Go LiMo: Open-Source Mobile Foundation Lands New Partners, Devices


The open-source mobile consortium, which launched in January 2007, on Monday increased its ranks to more than 50 partner companies in its drive to deliver an open handset platform for the entire mobile industry. The 11 new members include Cellon, Esmertec, Freescale Semiconductor, Longcheer Holdings, MIZI Research, Movial, PacketVideo, SK Innoace, Telecom Italia, VirtualLogix and ZTE.

According to the LiMo Foundation, the latest round of partners are evidence that its contributor-led governance model can uniquely rationalize the increasing complexity and sophistication of the mobile ecosystem.

LiMo's model and collaborative development methodology set it apart from other platform initiatives, said LiMo Foundation Executive Director Morgan Gillis in a statement.The 11 new members will help extend LiMo's reach, adding companies that have previously participated in the Linux Phone Standards Forum, which said in June 2008 that it would fold activities into LiMo. They join the ranks of other mobility and technology heavyweights like Motorola, NEC, NTT DoCoMo, Panasonic, Samsung, Vodafone, Orange, McAfee, SK Telecom, Texas Instruments and Verizon Wireless.

Along with adding new members to its roster, the LiMo Foundation on Monday bulked up its offerings to 21 with the addition of new devices from Motorola, NEC and Panasonic Mobile Communications. This next wave of LiMo handsets points to the innovation that will flow as the industry coalesces on the LiMo platform, Gillis said in the statement.

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The Motozine ZN5, Motorola's seventh LiMo handset, pairs the device maker with Kodak for a high-quality phone and camera. The NEC and Panasonic handsets, their eighth and sixth LiMo handsets, respectively, are available in Japan.

Many of the latest LiMo devices include Mobile 2.0 for 3G/HSDPA roaming capabilities, GPS, mobile TV and advanced video streaming. They also feature secure payment and advanced mail functionalities, presented through high-resolution displays and intuitive user interfaces.

LiMo was founded on the notion that fragmentation of the mobile industry among dozens of proprietary, closed operating systems was inhibiting innovation, Kiyohito Nagata of NTT DoCoMo, chairperson of the LiMo Foundation, said in a statement. With such a variety of industry players cost-effectively adopting the LiMo platform for non-differentiating handset middleware, more development resources are being devoted to enhancing the consumer experience.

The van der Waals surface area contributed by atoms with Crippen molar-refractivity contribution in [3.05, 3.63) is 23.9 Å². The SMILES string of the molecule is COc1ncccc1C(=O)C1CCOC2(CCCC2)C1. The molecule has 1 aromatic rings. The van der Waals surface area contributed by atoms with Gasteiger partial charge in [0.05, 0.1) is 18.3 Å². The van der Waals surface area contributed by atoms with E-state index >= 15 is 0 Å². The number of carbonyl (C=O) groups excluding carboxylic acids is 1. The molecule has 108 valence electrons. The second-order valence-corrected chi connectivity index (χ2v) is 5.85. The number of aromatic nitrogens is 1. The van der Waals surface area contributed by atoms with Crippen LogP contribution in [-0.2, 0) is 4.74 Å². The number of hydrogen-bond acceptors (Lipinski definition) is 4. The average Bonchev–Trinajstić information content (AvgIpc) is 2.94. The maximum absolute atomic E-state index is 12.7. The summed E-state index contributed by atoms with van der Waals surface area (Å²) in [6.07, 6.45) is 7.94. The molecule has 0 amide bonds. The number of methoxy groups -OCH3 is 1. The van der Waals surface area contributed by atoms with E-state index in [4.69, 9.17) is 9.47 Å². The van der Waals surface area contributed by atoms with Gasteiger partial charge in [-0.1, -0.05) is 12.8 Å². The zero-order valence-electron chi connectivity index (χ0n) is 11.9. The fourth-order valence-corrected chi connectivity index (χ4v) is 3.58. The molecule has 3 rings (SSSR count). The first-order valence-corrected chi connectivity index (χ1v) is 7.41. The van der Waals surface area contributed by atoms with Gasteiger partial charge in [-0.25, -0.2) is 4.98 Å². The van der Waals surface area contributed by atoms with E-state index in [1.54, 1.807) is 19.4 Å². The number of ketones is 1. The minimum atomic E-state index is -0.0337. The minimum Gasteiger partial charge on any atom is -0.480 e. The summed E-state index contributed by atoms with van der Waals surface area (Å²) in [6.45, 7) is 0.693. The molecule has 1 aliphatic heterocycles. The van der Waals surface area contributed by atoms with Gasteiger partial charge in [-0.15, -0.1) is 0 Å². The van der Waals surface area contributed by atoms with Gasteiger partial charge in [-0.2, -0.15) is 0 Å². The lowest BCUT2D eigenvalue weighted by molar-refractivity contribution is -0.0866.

LiMo s success come as rumors swirl that Google Android and its Open Handset Alliance have hit snags in getting devices to market. Google, however, maintains that Android plans remain on track.

Google Android's 30-plus member Open Handset Alliance brings together mobility and wireless heavyweights including China Mobile, NTT DoCoMo, Sprint Nextel, Motorola, Samsung, T-Mobile, LG Electronics and HTC.

In addition, LiMo must now compete with the recently launched Symbian Foundation, Nokia's open handset alliance. Industry experts have said the Symbian Foundation will give Google Android a run for its money, possibly resulting in a Symbian and Android partnership.

The Symbian Foundation comprises Sony Ericsson, Motorola and NTT DoCoMo to unite the Symbian operating system, the S60 platform, the UIQ software platform and the MOAP application platform to create the single open-source platform. ATandT, LG Electronics, Samsung Electronics, STMicroelectronics, Texas Instruments and Vodafone have also joined the nonprofit Symbian Foundation to extend the appeal of the unified software platform. Open to all organizations, the Symbian Foundation will enable Nokia to contribute its Symbian and S60 software, while Sony Ericsson and Motorola will contribute technology from UIQ. NTT DoCoMo has also indicated that it will contribute its MOAP assets.